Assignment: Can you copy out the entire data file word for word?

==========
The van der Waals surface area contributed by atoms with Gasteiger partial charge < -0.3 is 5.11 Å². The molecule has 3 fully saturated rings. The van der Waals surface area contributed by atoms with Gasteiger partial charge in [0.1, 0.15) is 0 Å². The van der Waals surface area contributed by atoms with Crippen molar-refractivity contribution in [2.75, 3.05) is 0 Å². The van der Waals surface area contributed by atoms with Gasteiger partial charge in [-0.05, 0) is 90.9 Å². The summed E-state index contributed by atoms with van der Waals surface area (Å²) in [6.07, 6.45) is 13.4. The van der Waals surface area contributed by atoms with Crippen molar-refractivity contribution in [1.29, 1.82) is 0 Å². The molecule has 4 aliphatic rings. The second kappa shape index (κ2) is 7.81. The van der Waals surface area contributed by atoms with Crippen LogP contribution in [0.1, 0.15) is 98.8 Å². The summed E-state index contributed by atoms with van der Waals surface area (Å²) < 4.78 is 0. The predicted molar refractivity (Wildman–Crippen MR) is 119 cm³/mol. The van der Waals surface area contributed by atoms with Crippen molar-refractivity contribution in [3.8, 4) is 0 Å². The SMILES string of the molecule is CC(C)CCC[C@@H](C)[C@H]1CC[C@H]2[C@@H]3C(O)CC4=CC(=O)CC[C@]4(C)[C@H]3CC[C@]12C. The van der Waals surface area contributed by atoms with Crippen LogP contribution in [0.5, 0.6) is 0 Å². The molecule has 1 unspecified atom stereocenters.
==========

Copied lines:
The van der Waals surface area contributed by atoms with Gasteiger partial charge < -0.3 is 5.11 Å². The molecule has 3 fully saturated rings. The van der Waals surface area contributed by atoms with Gasteiger partial charge in [0.1, 0.15) is 0 Å². The van der Waals surface area contributed by atoms with Crippen molar-refractivity contribution in [2.75, 3.05) is 0 Å². The van der Waals surface area contributed by atoms with Gasteiger partial charge in [-0.05, 0) is 90.9 Å². The summed E-state index contributed by atoms with van der Waals surface area (Å²) in [6.07, 6.45) is 13.4. The van der Waals surface area contributed by atoms with Crippen molar-refractivity contribution in [1.29, 1.82) is 0 Å². The molecule has 4 aliphatic rings. The second kappa shape index (κ2) is 7.81. The van der Waals surface area contributed by atoms with Crippen LogP contribution in [0.1, 0.15) is 98.8 Å². The summed E-state index contributed by atoms with van der Waals surface area (Å²) < 4.78 is 0. The predicted molar refractivity (Wildman–Crippen MR) is 119 cm³/mol. The van der Waals surface area contributed by atoms with Crippen molar-refractivity contribution in [3.8, 4) is 0 Å². The SMILES string of the molecule is CC(C)CCC[C@@H](C)[C@H]1CC[C@H]2[C@@H]3C(O)CC4=CC(=O)CC[C@]4(C)[C@H]3CC[C@]12C. The van der Waals surface area contributed by atoms with Crippen LogP contribution in [0.5, 0.6) is 0 Å². The molecule has 1 unspecified atom stereocenters.